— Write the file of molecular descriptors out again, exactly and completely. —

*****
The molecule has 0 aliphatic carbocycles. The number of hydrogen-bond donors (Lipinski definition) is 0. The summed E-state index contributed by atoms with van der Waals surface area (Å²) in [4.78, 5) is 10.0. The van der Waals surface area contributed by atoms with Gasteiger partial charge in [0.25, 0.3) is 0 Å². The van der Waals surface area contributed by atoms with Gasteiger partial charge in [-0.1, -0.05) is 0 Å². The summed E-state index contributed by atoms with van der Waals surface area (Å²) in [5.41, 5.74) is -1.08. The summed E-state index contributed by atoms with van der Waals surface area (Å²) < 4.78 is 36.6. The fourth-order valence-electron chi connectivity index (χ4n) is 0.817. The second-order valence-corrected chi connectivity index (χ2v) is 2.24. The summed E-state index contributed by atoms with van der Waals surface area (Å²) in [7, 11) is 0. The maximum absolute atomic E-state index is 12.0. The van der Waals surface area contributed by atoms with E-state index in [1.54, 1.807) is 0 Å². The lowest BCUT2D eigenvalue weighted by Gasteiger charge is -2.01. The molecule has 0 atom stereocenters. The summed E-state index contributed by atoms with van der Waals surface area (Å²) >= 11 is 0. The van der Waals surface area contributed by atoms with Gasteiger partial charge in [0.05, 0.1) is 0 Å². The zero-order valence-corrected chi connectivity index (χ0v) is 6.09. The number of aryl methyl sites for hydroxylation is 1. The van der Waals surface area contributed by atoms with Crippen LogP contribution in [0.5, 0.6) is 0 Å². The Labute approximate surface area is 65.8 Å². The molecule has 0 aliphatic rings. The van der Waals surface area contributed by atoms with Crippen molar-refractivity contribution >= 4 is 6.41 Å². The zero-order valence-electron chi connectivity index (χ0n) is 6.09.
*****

The molecule has 0 aliphatic carbocycles. The number of hydrogen-bond donors (Lipinski definition) is 0. The summed E-state index contributed by atoms with van der Waals surface area (Å²) in [4.78, 5) is 10.0. The van der Waals surface area contributed by atoms with Gasteiger partial charge in [0.25, 0.3) is 0 Å². The van der Waals surface area contributed by atoms with Gasteiger partial charge in [-0.1, -0.05) is 0 Å². The summed E-state index contributed by atoms with van der Waals surface area (Å²) in [5.41, 5.74) is -1.08. The summed E-state index contributed by atoms with van der Waals surface area (Å²) < 4.78 is 36.6. The fourth-order valence-electron chi connectivity index (χ4n) is 0.817. The second-order valence-corrected chi connectivity index (χ2v) is 2.24. The summed E-state index contributed by atoms with van der Waals surface area (Å²) in [7, 11) is 0. The maximum absolute atomic E-state index is 12.0. The van der Waals surface area contributed by atoms with E-state index in [1.54, 1.807) is 0 Å². The lowest BCUT2D eigenvalue weighted by Gasteiger charge is -2.01. The molecule has 0 atom stereocenters. The summed E-state index contributed by atoms with van der Waals surface area (Å²) >= 11 is 0. The van der Waals surface area contributed by atoms with Gasteiger partial charge in [0.05, 0.1) is 0 Å². The zero-order valence-corrected chi connectivity index (χ0v) is 6.09. The number of aryl methyl sites for hydroxylation is 1. The van der Waals surface area contributed by atoms with Crippen LogP contribution in [0.5, 0.6) is 0 Å². The Labute approximate surface area is 65.8 Å². The molecule has 0 aliphatic rings. The van der Waals surface area contributed by atoms with Crippen molar-refractivity contribution >= 4 is 6.41 Å². The zero-order valence-electron chi connectivity index (χ0n) is 6.09.